More than 60 parents and educators braved torrential rains and wind to hear autism experts Dr. Peter Gerhardt and Katie Curran discuss strategies to enhance resiliency and happiness at the Y.A.L.E. School Cherry Hill campus. The program, A Spectrum of Happiness: Fostering Resiliency, Flexibility and Optimism in Young Adults on the Autism Spectrum, provided an overview of research in the rapidly growing field of positive psychology.
“Any student coming of age encounters disappointments and struggles to recover from mistakes,” said Margaret Chapman, Assistant Director at Y.A.L.E.’s Cherry Hill campus. “But for a young person on the autism spectrum who values predictability and routine, life’s unexpected twists and turns are particularly upsetting, making resiliency, “grit,” and optimism hard to come by.”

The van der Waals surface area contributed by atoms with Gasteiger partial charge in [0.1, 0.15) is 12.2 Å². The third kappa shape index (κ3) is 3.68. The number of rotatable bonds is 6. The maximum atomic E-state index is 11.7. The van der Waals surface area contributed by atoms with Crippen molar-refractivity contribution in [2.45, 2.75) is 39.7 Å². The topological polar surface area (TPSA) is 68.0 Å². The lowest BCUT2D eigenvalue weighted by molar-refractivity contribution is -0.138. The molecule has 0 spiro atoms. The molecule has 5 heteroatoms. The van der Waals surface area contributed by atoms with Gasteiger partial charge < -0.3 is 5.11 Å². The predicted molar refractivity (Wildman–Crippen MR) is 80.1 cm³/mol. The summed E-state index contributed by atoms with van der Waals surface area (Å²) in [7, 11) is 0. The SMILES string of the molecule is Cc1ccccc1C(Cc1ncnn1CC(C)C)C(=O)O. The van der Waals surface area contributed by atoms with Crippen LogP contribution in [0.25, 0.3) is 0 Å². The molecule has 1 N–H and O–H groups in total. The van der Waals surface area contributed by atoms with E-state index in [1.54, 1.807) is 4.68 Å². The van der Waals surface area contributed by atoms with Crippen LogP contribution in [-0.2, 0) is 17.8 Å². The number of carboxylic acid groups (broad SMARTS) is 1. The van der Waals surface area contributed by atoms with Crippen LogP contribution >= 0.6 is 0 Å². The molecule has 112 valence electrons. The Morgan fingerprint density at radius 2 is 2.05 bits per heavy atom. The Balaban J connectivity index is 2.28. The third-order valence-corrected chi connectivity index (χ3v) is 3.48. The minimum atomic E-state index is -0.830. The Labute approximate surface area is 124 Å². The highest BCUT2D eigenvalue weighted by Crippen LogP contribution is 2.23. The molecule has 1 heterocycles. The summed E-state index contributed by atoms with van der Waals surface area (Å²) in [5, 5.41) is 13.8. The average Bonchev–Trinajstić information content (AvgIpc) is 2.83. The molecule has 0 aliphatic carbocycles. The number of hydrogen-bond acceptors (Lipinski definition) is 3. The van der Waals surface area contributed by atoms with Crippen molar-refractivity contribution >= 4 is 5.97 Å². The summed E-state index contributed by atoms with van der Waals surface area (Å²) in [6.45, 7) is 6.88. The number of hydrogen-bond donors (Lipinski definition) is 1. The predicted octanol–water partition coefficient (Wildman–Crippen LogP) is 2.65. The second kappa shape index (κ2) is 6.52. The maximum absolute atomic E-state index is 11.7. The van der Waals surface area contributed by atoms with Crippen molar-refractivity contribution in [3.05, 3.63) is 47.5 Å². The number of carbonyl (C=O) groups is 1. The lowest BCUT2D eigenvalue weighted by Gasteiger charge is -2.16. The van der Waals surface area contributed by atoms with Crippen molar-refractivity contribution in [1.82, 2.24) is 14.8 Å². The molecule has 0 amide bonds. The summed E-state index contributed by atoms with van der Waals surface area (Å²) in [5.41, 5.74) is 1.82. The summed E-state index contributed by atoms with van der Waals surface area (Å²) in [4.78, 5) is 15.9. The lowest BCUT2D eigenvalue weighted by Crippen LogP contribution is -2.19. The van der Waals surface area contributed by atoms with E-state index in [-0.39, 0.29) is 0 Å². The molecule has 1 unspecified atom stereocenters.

Peter Gerhardt, EdD is an internationally recognized expert, lecturer, researcher, and author on adults with autism. Katie Curran, MAPP is founder of Strength Based Behavior Consultants in Pennington, New Jersey, where she collaborates with families and professionals to assist individuals with autism to recognize and reach their full potential. As part of its outreach efforts to the disability community, Y.A.L.E. brings experts to the school on a regular basis and offers programs at no charge.
The “Science of Happiness”
Strategies for Teachers and Parents to Help Students Build Resilience
According to Curran, resilience is a “teachable skill,” and just as one can learn to cook and ride a bike, one can learn to be more resilient. Here are a few tips:
- Cultivate gratitude. It is helpful to consider at least one thing each day that went well. Ask the student to think of something and record it in words or pictures.
- Get curious: Listen actively and ask leading questions that invite positive thoughts.
- Learn and practice relaxation skills: Deep breathing and physically calming activities can settle the nervous system and prime the body to handle stress better.
- Focus on progress toward a goal, not the outcome. It helps students to see the positive steps, particularly for a longer-term goal.
- Eat. Healthy foods, particularly those with a little natural sugar, like an apple or banana, fuel your body’s ability to think and process complex emotions.